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Opinion

Banks wrestle with COP26 logistics

Want to know what banks will be doing at COP26? Give them a minute and they’ll get back to you…

Lucy Fitzgeorge-Parker ESG 1920px.jpg

For those who care about the future of the planet, the burning questions ahead of the COP26 climate conference in Glasgow are: whether or not the last parts of the Paris Agreement can finally be hammered out; how carbon markets will evolve: and whether or not countries will commit to suitably ambitious emissions reduction targets.

Those concerned about social justice as well as climate fret that representatives of poorer nations won’t be able to make their voices heard because of Covid restrictions and the spiralling cost of attendance. According to The Guardian, the cost of setting up a stall is up 30% higher than usual due to supply-chain and labour shortages.

The most pressing concern is trying to work out what on earth – no pun intended – will be going on in Glasgow

Bankers and asset managers are presumably worrying about these issues as well. But from talking to some of them over the past few weeks, I can confirm that the most pressing concern across the sector is trying to work out what on earth – no pun intended – will be going on in Glasgow.

With less than a month to go until the start of the conference on October 31, no one seems to have much of an idea. When I gave her the dates I will be attending, one bank PR commented: “You’re almost the only person I’ve spoken to who has a definite plan!”

Again, this confusion is of course Covid-related. Until late August, many were still doubtful if the physical event would go ahead at all. Many banks hedged their bets and started planning virtual events, only to wake up last month to the realization that Glasgow was happening and they needed to be there.

That is where it all got a bit complicated. While it is clear now that there will be a physical event, it is equally clear that it will be different from previous COPs.

For one thing, capacity for delegates is just 20% of what it was at the last conference in Madrid in 2019. That means organizations must be very selective about who they send – and they’ve had to make their minds up pretty fast, given that the deadline for registering attendees was yesterday, October 7.

The good news is that, by all accounts, there will be plenty of senior representation.

“We’re hearing that a lot of corporates are sending board-level people,” says one banker.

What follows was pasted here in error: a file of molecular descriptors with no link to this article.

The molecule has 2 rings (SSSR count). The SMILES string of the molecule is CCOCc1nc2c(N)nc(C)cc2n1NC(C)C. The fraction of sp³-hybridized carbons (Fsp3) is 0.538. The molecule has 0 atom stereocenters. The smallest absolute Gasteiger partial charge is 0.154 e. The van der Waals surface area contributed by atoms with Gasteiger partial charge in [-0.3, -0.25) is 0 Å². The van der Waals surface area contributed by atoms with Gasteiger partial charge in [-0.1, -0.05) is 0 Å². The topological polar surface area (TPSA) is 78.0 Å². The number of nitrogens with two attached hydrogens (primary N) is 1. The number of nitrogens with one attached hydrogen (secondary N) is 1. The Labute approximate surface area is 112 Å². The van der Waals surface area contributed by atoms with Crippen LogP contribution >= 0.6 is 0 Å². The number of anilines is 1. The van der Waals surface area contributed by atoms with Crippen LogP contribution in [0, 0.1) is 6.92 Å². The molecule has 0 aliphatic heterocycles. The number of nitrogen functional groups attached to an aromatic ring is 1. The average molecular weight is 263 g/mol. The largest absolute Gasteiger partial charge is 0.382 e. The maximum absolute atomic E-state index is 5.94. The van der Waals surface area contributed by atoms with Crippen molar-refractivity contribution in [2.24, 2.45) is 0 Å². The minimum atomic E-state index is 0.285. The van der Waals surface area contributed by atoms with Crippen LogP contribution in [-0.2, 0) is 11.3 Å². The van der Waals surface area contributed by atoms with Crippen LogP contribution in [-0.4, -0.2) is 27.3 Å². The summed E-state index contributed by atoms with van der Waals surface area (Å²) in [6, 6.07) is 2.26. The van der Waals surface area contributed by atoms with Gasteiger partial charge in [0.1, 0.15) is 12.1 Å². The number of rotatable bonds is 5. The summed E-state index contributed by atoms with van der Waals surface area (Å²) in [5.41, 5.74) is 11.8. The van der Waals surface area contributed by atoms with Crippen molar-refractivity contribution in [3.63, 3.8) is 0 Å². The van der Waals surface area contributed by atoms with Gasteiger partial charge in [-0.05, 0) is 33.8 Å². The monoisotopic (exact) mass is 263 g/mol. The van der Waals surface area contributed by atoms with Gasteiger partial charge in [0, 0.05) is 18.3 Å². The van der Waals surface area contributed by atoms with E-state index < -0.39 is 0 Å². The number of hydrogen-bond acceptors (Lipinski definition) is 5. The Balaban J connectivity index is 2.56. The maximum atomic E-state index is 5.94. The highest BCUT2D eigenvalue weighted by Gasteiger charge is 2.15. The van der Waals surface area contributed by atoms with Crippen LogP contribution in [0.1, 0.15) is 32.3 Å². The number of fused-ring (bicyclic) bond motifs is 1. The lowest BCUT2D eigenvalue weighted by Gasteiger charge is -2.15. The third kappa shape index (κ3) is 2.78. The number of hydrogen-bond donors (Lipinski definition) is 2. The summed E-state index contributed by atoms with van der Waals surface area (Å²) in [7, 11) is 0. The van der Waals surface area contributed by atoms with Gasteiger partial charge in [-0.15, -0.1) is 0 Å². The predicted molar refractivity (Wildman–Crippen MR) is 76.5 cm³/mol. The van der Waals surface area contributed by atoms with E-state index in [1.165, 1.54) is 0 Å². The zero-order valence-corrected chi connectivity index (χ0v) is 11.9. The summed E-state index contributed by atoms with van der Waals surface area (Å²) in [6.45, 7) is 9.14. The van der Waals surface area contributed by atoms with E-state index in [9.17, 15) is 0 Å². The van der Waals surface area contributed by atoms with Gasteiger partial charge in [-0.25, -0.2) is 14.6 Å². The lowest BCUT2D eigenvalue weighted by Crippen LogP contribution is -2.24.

Financial sector chief sustainability officers, along with other C-suite execs, are also expected to turn out en-masse.

But if banks have had to decide on who to send, they seem to have made much less progress on working out what the lucky few will do once they get there.

No one seems entirely clear what Covid requirements will be in place, but reports suggest that movement between the different parts of the conference may be restricted.

“We’re not even sure we’ll be able to get into the same zone as our clients,” says one banker plaintively.

Get physical

Complicating things further is the fact that it is still not clear if either clients or bankers want physical meetings. Some regular COP attendees say they are not planning to travel to Glasgow and expect to be doing remote events.

For one bank, the answer is to focus on the corporates who have signed up as partners for the event.

“At least we know they’ll be there,” says a member of its comms team.

Others are trying to figure out how to do hybrid events in a conference venue, which sounds like a recipe for disaster.

As one banker put it: “Everyone’s trying to figure out in the dark what everyone else is doing.”

Even those who did plan early for Glasgow are not immune to the general chaos. As hotels were block-booked by national delegations, many opted for Airbnbs – which back in May, when a physical event seemed unlikely, were going at around £90 a night for a one-bedroom flat.

The same properties are now fetching well over £700 a night. Unsurprisingly some of owners have ditched their original bookers to take advantage of the lucrative last-minute rush for accommodation.

Hopefully, much of the fog of confusion will lift over the next couple of weeks – but then again, bankers have been telling me since mid-September that they were hoping to have some clarity on their plans “by next week”.

If not, those of us heading to Glasgow may be travelling more in hope than expectation. One thing is for sure, it is going to be a COP to remember.

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